Yesterday, I was wearing my new statement head wrap that I got from my friend’s fashion accesory line. I went to visit my mom and she asked me what it said.
“It’s says ‘MELANIN MAGIC,'” I told her.
She was confused about what my wrap’s statement actually meant. When my mom was growing up, she had a relative that used to call her and her twin sister, “DARK and UGLY.” Her own great grandmother would not give them gifts, because they were, “too DARK.” So she grew up being told that BLACK was not beautiful, and certainly was not CELEBRATED.
So, I get it. I get why she was confused. This proud celebration of blackness is not something that she was introduced to. The statement ‘Melanin Magic,’ is only recently catching waves. It is not something that we have heard all the time. Until now.
I figured now is as good of a time as ever to break this down for people who just may not quite, “get it.” No, this is not another I’M WOKE article.
This is just a practical explanation to a common question that I am sure many more people have. I realize I’m apart of a different generation than my mom’s generation. So, it’s important to explain things that are not automatically understood, even by our black parents.
A few months back I wrote about my experience growing up in the 90s and 2000s as a dark skinned black girl. Yes, growing up as a dark skinned black girl is it’s own unique experience. Just ask any dark skinned woman, she can tell you. You can read about mine here.
But, today we will talk about the word, ‘MELANIN,’ that’s been floating around these days, and becoming more trendy to use by black people.
What does MELANIN literally mean?
- a dark brown to black pigment occurring in the hair, SKIN, and iris of the eye in people and animals. It is responsible for tanning of skin exposed to sunlight.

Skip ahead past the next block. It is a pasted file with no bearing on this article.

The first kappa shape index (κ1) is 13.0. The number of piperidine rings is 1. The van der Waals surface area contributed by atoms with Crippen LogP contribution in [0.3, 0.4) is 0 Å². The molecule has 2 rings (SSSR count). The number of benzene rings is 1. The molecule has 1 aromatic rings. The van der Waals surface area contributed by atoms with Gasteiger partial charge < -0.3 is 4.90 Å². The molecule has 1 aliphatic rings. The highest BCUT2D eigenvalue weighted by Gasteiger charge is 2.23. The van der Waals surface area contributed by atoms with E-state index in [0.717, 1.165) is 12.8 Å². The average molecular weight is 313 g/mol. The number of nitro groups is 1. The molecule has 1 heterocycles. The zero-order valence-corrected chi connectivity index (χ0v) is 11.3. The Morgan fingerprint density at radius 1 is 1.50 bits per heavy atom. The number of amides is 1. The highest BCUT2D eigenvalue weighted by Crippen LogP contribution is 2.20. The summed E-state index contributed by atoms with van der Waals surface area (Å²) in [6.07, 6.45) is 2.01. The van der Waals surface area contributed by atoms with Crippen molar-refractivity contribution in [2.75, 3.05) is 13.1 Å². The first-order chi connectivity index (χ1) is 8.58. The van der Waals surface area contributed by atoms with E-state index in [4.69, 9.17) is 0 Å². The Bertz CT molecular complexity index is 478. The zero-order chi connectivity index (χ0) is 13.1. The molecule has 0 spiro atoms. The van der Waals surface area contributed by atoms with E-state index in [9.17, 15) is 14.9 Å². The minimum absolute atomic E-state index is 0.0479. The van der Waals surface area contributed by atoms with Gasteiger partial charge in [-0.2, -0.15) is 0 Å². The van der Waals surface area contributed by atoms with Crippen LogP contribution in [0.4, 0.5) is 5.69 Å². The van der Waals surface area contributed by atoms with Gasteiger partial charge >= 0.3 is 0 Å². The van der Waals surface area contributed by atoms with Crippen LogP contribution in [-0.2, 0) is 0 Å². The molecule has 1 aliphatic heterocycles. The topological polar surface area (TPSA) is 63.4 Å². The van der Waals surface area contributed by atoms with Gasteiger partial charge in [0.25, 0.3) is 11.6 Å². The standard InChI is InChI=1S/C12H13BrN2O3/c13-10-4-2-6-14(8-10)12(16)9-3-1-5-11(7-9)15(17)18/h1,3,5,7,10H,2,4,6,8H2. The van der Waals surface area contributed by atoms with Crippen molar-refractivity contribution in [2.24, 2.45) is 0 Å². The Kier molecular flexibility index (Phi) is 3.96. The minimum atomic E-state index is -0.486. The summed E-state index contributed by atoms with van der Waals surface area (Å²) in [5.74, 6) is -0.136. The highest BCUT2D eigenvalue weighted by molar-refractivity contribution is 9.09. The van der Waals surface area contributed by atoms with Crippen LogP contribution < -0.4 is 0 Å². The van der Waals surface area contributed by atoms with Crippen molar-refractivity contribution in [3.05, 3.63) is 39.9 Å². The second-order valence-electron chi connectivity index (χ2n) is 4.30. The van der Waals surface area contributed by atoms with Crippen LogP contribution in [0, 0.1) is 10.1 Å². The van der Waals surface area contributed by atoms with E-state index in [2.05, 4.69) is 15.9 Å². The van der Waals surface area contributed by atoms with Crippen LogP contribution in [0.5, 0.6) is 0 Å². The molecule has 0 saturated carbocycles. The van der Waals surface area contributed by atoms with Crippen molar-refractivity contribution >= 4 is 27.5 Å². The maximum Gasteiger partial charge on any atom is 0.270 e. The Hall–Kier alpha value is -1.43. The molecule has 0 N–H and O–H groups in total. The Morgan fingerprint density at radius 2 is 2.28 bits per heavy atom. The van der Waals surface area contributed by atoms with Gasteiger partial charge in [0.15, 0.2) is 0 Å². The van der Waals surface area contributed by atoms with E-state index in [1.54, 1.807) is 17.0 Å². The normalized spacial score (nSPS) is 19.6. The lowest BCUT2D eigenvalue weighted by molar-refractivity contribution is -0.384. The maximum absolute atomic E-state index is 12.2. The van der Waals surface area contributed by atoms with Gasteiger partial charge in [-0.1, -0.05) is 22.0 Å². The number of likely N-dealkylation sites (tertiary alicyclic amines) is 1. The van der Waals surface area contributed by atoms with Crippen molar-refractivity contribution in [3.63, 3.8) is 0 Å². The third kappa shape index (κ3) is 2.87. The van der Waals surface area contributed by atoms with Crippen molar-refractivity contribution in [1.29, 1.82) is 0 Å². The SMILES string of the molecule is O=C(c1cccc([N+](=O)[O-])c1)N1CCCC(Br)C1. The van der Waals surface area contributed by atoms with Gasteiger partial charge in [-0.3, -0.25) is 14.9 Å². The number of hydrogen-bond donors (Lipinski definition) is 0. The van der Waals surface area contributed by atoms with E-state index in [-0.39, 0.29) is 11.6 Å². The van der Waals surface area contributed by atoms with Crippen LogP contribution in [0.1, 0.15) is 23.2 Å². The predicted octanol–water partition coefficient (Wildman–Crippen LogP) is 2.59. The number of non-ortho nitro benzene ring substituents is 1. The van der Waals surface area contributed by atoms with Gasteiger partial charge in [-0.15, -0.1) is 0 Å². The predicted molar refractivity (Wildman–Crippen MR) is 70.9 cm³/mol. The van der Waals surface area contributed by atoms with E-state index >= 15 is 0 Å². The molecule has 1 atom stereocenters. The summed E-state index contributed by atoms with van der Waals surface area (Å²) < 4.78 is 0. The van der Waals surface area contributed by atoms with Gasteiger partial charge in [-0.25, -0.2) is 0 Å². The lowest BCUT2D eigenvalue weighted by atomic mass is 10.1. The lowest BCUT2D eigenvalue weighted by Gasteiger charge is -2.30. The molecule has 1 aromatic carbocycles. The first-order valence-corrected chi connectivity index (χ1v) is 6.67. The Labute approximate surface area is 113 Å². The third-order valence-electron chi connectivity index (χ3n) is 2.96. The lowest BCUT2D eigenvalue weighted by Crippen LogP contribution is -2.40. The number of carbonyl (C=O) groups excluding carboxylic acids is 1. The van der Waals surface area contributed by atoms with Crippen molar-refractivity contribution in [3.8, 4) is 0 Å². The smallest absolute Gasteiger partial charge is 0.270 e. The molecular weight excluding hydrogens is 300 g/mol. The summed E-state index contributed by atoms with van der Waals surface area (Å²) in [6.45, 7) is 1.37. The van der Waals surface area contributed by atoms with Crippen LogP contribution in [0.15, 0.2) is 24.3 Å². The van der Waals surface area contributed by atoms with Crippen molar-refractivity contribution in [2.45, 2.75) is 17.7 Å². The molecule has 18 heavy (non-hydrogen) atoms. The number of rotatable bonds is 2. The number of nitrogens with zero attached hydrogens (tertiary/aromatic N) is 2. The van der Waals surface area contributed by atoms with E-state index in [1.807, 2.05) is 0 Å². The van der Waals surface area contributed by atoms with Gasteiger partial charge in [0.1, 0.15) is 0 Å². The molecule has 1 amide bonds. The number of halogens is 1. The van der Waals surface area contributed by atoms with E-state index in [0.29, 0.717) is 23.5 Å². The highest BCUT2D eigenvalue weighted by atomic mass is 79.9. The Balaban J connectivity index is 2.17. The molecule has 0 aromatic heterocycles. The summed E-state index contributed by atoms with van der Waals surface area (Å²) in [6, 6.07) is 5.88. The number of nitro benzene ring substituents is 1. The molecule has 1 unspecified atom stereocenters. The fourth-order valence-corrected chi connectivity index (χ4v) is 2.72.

Melanin is a scientific explanation to why black people have darker skin. But what’s the big deal about it? Some of us are simply born with more melanin in our skin than others. I am not about that tell you that because of melanin, I’m a superhero. I mean, I might be a superhero. But, that’s not what this article is about.
As we know, for centuries ‘melanin’ has been the dividing factor of people as a whole. The darker the skin someone had, somewhere along the lines it equated to the person being seen as less-than (the alleged speech by Willie Lynch, maybe? Look it up).
For the longest, some black and brown people have been taught to self-hate, subconsciously. Some of us were unintentionally conditioned to believe that having dark skin is not desirable.
“Don’t stay in the sun too long, you’ll get too dark.”
RAISE YOUR HAND if you’ve heard that before as a black or brown person.
Getting darker, or developing more MELANIN has been taught to be a bad thing.
I grew up wishing I didn’t have such dark skin. I wanted to be a lighter pigment. Being dark skinned was never celebrated.
Growing up in my home, my parents never focused on the color of our skin. We were taught that skin color didn’t matter. We were taught that people were all equal, no matter what color we were. Which in theory, that’s true.